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BOOK REVIEW : ‘Was’ Captures Oz With Genuine Power : “WAS” <i> by Geoff Ryman</i> ; Alfred A. Knopf; $22, 353 pages

TIMES BOOK CRITIC

“Was” is about Oz; in a way, it is Oz. It is a rich set of variations on the double transaction in Frank Baum’s “The Wonderful Wizard of Oz”; the liberation of reality by fantasy and the anchoring of fantasy by reality.

Baum dissolved the gray impoverishment of hard-scrabble Kansas into a place of color and magical abundance, while all the magic was filtered through the eyes of a down-to-earth Kansas child.

It was a powerfully absorbing transaction and, ever since, it has had something of the lifting, in-pulling effect of its own cyclone. The effect was immeasurably increased, and unbalanced somewhat, by the fabulous film that was made in 1939 and has been with us ever since.

Geoff Ryman’s book is cyclonic, as well. It is a swirling collage of reality and fantasy. It joins and displaces a whole series of elements that touch on the Oz fiction and the Oz fact. Among them are the real history of Kansas settlement, a lightly imagined glimpse of the real Frank Baum as a child and an entirely fictional scene about Frank Baum, who briefly, gaily, was the substitute teacher of a drastically disturbed Kansas child named Dorothy Gael.

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It is, at length, a bleakly realistic fiction about Dorothy’s harsh life with her farmer aunt and uncle, Em and Henry, her sexual abuse, her hallucinations--a hint of night-town Oz--and her descent into madness. It tells of the making of “The Wizard of Oz” from the exuberant viewpoint of a makeup artist and of the real Gothic childhood of Judy Garland.

Woven through these things--part realistic fiction, part hallucination, part fantasy--is the story of Jonathan, a gay actor. He was a wild, near-autistic a child when, at 5, he saw a televised screening of “Wizard”; for a time thereafter, he lived an imaginary life with its characters.

He grew into a fragile, talented health. Stricken with AIDS and dying, he goes to research the world of Dorothy Gael in the little town of Manhattan, Kan. It is a trip in terms of reality that leads back to fantasy; what comes at the end is an otherworldly echo from the Land of Oz in Kansas.

With his mix of documentary reality, fictional realism and infusions of fantasy--a peripheral character in Dorothy’s childhood is essentially a Munchkin--Ryman takes all manner of risks. Occasionally there is the feeling of claustrophobia that comes when fantasy lets readers know that it is good for them. When exploring the meaning of Oz and dealing with the film and Judy Garland as cult-film and cult-figure, there are touches of campy sentimentality and melodramatics. A section on Garland’s aggrieved and litigious mother verges on soapy, film-magazine tones; while this is legitimate, it is also a burden.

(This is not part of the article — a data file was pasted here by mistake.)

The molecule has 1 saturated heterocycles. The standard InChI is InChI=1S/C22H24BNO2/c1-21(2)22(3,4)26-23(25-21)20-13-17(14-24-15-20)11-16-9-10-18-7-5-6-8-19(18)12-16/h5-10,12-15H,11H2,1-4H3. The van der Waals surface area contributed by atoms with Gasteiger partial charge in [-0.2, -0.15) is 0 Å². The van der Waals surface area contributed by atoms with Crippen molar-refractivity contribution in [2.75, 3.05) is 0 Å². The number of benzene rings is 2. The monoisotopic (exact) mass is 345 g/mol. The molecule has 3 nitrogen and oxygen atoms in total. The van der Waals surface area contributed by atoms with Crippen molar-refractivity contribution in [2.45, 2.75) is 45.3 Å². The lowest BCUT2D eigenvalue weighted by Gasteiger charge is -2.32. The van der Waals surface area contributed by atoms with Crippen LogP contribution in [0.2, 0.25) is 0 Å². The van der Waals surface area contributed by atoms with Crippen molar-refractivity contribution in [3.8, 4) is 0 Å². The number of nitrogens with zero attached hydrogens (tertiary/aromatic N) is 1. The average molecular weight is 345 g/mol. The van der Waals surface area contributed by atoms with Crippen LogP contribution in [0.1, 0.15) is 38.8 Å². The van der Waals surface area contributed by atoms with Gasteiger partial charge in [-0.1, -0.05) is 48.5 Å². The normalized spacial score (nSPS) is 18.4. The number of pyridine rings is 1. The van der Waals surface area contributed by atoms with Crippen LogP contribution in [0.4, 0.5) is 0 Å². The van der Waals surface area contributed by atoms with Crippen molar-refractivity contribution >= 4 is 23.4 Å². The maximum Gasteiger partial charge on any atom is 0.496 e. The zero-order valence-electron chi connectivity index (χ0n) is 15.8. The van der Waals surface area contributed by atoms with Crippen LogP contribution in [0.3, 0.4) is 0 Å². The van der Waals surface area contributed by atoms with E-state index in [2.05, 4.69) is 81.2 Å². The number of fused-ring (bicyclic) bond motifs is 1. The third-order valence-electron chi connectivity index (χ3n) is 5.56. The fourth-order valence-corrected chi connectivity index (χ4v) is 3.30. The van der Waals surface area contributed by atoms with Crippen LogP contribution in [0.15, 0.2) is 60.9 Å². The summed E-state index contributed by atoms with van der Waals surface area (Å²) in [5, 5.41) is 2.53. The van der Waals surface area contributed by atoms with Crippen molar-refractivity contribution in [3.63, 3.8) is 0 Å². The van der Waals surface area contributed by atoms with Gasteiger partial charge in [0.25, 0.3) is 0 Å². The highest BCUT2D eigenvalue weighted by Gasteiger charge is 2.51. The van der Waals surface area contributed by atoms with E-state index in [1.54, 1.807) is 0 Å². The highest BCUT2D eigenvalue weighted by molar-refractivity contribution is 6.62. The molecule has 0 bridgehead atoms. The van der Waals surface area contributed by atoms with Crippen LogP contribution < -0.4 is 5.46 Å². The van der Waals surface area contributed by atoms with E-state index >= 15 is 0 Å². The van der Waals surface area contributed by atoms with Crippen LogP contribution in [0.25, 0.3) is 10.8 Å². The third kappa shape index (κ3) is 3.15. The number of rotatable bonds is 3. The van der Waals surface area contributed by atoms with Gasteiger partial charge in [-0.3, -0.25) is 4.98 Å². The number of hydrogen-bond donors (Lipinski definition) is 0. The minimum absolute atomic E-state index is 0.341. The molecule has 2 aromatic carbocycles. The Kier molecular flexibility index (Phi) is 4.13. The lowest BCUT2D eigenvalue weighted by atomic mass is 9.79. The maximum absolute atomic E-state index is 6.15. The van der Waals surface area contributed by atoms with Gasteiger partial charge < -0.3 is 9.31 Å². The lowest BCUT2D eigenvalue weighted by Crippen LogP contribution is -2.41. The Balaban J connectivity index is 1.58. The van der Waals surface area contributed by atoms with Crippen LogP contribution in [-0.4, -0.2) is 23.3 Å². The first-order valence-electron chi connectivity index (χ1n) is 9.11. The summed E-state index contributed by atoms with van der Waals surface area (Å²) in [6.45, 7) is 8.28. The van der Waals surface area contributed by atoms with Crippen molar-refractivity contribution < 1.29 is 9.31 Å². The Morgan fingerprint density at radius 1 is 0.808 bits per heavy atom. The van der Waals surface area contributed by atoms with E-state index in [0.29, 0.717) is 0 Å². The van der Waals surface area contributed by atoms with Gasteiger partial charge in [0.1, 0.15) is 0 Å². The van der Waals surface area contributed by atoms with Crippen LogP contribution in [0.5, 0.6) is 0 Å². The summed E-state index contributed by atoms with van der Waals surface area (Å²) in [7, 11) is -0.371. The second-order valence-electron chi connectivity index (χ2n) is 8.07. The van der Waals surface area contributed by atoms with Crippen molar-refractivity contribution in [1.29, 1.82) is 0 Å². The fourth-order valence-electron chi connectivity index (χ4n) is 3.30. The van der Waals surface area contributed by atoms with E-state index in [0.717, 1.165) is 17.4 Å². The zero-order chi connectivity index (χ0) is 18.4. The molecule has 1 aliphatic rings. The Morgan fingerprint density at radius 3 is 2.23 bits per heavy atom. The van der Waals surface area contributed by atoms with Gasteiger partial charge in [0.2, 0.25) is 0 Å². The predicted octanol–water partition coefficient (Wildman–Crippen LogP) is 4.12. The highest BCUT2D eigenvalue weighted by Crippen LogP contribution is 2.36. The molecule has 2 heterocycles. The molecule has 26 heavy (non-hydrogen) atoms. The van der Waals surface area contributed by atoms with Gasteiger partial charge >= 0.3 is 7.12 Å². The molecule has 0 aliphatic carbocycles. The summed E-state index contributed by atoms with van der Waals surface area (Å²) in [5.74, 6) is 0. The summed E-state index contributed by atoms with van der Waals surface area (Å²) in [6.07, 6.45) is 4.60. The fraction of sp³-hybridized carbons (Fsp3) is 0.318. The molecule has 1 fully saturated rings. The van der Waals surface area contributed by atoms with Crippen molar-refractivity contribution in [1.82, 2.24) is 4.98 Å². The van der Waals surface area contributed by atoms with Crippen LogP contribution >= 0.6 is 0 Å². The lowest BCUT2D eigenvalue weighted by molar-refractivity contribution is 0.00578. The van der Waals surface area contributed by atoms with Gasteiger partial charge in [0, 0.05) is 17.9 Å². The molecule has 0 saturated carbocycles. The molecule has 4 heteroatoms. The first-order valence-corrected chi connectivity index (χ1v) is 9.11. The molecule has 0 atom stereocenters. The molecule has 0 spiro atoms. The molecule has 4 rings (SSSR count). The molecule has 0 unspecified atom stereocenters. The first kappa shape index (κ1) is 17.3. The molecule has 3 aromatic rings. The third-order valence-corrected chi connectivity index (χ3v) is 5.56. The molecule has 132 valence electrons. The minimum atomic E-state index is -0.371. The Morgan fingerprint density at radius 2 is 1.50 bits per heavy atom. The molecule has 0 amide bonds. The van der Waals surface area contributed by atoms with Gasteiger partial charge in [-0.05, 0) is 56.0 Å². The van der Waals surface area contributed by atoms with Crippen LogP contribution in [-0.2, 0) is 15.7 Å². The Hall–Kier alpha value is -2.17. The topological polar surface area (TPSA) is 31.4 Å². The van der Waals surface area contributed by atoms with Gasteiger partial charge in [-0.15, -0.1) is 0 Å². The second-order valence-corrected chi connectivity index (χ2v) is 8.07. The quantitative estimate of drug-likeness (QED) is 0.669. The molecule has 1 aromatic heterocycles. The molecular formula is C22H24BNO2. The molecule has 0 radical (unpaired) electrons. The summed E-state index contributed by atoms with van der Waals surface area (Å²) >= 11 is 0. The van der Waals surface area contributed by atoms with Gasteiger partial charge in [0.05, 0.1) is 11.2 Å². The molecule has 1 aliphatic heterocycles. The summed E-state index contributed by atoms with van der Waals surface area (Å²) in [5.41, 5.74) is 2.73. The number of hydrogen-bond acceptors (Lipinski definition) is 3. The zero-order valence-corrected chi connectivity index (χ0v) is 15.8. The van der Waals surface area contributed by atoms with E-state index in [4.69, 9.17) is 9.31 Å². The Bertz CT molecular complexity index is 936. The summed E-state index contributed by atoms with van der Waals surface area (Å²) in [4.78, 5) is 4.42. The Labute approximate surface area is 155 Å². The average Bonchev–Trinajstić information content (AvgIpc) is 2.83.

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Jonathan’s dying search for Oz has a moment or two of kitsch in it, but his portrait on the whole is delicate and moving. There is a genuine power and wildness in the book that overcomes its occasional notes of indulgence. They are rooted in the agonized figure of Dorothy Gael and the Kansas world that Ryman creates around her.

The torment of this child, who arrives as an orphan by train, is partly the work of her uncle and aunt. Uncle Henry is not painted as a villain, though, but as a weak man deranged by a bleak life, unable to separate in himself the impulses of love and of sexual abuse. Em, who seems dour and forbidding, is a firebrand with a passionate belief in beauty and ideas and an awkward but genuine talent as a poet. She is too much for the child; her portrait may be the most remarkable in the book.

Dorothy’s is a close second, as an unhappy child who grows up hulking and fat and coarsens into a school bully and successively into a vagrant, a prostitute and finally a mental patient. Throughout, never explicitly, Ryman is able to suggest, in her hallucinations, fugitive reflections and night wanderings, a spirit rooted in magic and hope.

In counterpoint to the darkness of this life, there is an odd lightness when we see her in her last days as a mental patient. The witness is Bill, a kind and uncomplicated Kansas student who works as a nurse’s aide and who is transformed by the encounter.

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Old Dorothy is unquestionably deranged, but there is a wit, a sharpness and an unexpectedness that seems to come from another world, almost as if she’d been to Oz and back. Bill will go on to become a psychiatrist; he will treat Jonathan, tell him about Dorothy and encourage him to search--in the town where she grew up--for the real roots of the fantasy that has kept him going.

We rarely see Oz--the fantasy, that is--directly. It is there, flickering, but it is mainly suggested. Above all, and this gives the book its quality, it is suggested in the need of the characters--fiery Aunt Em, abused and misshapen Dorothy, schoolteacher Baum, young Bill, the blithe and energetic makeup woman working on the film, dying Jonathan--to find a place for it in themselves.


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